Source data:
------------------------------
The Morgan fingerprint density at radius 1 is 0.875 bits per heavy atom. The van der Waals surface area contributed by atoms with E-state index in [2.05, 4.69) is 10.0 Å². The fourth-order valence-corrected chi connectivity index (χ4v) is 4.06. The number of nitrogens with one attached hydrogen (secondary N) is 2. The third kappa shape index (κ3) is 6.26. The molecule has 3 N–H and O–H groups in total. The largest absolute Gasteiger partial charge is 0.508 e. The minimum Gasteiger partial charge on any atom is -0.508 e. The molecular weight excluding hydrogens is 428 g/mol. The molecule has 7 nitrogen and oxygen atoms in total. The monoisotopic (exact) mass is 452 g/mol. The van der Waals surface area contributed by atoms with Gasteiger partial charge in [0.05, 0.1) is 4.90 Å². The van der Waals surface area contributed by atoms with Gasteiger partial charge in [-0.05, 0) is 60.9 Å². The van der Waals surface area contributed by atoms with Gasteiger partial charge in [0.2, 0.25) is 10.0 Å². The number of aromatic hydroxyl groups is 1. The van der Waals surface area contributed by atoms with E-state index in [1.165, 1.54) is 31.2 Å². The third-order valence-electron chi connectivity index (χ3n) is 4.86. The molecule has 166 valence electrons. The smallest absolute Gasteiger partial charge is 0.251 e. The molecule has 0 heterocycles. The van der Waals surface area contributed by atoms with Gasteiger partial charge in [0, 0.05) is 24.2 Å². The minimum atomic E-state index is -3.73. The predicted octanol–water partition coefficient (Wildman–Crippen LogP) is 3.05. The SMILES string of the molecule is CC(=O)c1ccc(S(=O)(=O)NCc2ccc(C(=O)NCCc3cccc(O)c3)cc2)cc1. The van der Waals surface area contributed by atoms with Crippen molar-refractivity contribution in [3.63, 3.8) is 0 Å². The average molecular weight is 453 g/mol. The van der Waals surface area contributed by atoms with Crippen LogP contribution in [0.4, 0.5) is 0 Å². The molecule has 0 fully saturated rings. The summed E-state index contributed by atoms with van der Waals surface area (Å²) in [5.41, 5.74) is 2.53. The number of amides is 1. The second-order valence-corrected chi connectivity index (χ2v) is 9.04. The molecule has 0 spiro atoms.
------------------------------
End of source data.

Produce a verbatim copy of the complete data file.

The Morgan fingerprint density at radius 1 is 0.875 bits per heavy atom. The van der Waals surface area contributed by atoms with E-state index in [2.05, 4.69) is 10.0 Å². The fourth-order valence-corrected chi connectivity index (χ4v) is 4.06. The number of nitrogens with one attached hydrogen (secondary N) is 2. The third kappa shape index (κ3) is 6.26. The molecule has 3 N–H and O–H groups in total. The largest absolute Gasteiger partial charge is 0.508 e. The minimum Gasteiger partial charge on any atom is -0.508 e. The molecular weight excluding hydrogens is 428 g/mol. The molecule has 7 nitrogen and oxygen atoms in total. The monoisotopic (exact) mass is 452 g/mol. The van der Waals surface area contributed by atoms with Gasteiger partial charge in [0.05, 0.1) is 4.90 Å². The van der Waals surface area contributed by atoms with Gasteiger partial charge in [-0.05, 0) is 60.9 Å². The van der Waals surface area contributed by atoms with Gasteiger partial charge in [0.2, 0.25) is 10.0 Å². The number of aromatic hydroxyl groups is 1. The van der Waals surface area contributed by atoms with E-state index in [1.165, 1.54) is 31.2 Å². The third-order valence-electron chi connectivity index (χ3n) is 4.86. The molecule has 166 valence electrons. The smallest absolute Gasteiger partial charge is 0.251 e. The molecule has 0 heterocycles. The van der Waals surface area contributed by atoms with Gasteiger partial charge in [0, 0.05) is 24.2 Å². The minimum atomic E-state index is -3.73. The predicted octanol–water partition coefficient (Wildman–Crippen LogP) is 3.05. The SMILES string of the molecule is CC(=O)c1ccc(S(=O)(=O)NCc2ccc(C(=O)NCCc3cccc(O)c3)cc2)cc1. The van der Waals surface area contributed by atoms with Crippen molar-refractivity contribution in [3.63, 3.8) is 0 Å². The average molecular weight is 453 g/mol. The van der Waals surface area contributed by atoms with Crippen LogP contribution in [0.4, 0.5) is 0 Å². The molecule has 0 fully saturated rings. The summed E-state index contributed by atoms with van der Waals surface area (Å²) in [5.41, 5.74) is 2.53. The number of amides is 1. The second-order valence-corrected chi connectivity index (χ2v) is 9.04. The molecule has 0 spiro atoms.